7. Reform of CIL – as everyone in the industry is already aware, CIL is not working and an independent review has confirmed this. It will be reformed, with a new “hybrid” approach suggested. An announcement on this is expected in the Autumn Budget.
  8. Making build-out rate data more ’transparent’ including a proposal to make large housebuilders ‘publish aggregate information on build-out rates’; to have regard to the developer’s track record on delivery; encouraging LPAs to factor in the realism of delivery when determining an application; enhance Completion Notice and Compulsory Purchase Order procedures; consider reducing the default period for a material start from three years to two years  –  a series of measures to address the perceived “land banking” undertaken by developers, and a move away from the “use it or lose it” proposal mooted prior to publication of the HWP.
  9. A ‘Housing Delivery Test’ – a policy mechanism intended to ensure that housing delivery is keeping pace with requirements; where there is under-delivery, a tiered approach is put in place to address the issues. Our key concern here relates to when the presumption in favour of sustainable development kicks in, and the very low threshold at which the presumption bites at November 2018 (i.e. housing delivery falling below 25% of the requirement). Such a low initial threshold does not, in our view, provide enough of an incentive for LPAs to significantly boost housing supply in the short term.

Diversifying the market

This section does indicate the Government’s wish to move away from a reliance on home ownership, to include other forms of housing (e.g. Build to Rent). The Government also wishes to incentivise small and medium-sized housebuilders, and Housing Associations, to grow and make a more substantial contribution to housing delivery. However, much of the suggestions put forward will merely scratch the surface in terms of boosting delivery (15,000 starts in four years under the Accelerated Construction programme is hardly significant!).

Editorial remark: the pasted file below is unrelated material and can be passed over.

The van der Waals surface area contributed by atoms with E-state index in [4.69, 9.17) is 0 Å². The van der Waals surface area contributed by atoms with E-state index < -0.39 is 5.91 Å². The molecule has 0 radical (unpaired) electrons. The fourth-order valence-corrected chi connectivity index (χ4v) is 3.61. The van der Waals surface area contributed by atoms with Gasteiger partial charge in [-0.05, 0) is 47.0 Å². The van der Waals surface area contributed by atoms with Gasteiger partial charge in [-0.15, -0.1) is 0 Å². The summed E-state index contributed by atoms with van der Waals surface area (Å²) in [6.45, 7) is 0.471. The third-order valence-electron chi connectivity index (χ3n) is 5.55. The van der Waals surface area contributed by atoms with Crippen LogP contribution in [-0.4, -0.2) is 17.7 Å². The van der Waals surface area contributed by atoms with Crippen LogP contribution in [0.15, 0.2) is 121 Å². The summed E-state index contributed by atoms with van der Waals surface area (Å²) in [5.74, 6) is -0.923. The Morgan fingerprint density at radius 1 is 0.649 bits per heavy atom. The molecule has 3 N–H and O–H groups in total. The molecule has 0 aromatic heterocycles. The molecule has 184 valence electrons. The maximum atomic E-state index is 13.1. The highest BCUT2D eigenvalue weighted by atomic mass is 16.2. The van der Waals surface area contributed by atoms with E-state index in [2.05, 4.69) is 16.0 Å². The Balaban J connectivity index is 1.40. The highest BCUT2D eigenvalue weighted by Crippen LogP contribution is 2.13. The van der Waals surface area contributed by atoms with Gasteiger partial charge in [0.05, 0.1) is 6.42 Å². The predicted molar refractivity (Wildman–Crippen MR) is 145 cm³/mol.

Reference is made in this section to encouraging local authorities to build homes themselves, with a series of measures to support local authorities in this regard. In terms of Council housebuilding, the HWP refers to this providing a “small, but growing” source of new homes, with twice as many council homes built in the last five years than were from 1997 – 2010. However, this still only amounts to about 3.5% of all completions, a tiny fraction compared to the early 1970s. In our view, a substantial increase in local authority house building is required, if the Government is to get anywhere close to its dream of building 225,000 – 275,000 homes per annum. The HWP fails to meaningfully address this, seeking instead to continue reliance on the private sector to build us out of the problem.

Helping People Now

The key point here is that the Government has recognised that the mandatory Starter Homes requirement of 20% of all housing on sites over a certain size would impact on the delivery of other forms of affordable housing. Therefore, the intention is to set a clear policy expectation that housing sites of 10+ units (or in excess of 0.5ha) will deliver a minimum of 10% affordable home ownership units. This signals a move away from starter homes to a wider range of affordable homes, a move that is to be welcomed.

One note of caution relates to the acceptability of starter home-led development on vacant employment sites. Many such sites are likely to lie away from existing housing areas and there is a danger such a policy could introduce isolated “ghettos” at the expense of strong community cohesion.

In conclusion, in our view the HWP does not contain the radical proposals required to mend the “broken” housing market. The Secretary of State’s foreword refers to previous initiatives having “skirted around the edges” of this growing problem; in our view the HWP simply carries on this tradition and will not encourage the significant boost to housing supply that is desperately needed.

Responses to the HWP are required to be submitted by 2nd May 2017.

For more information please contact Andy Shepley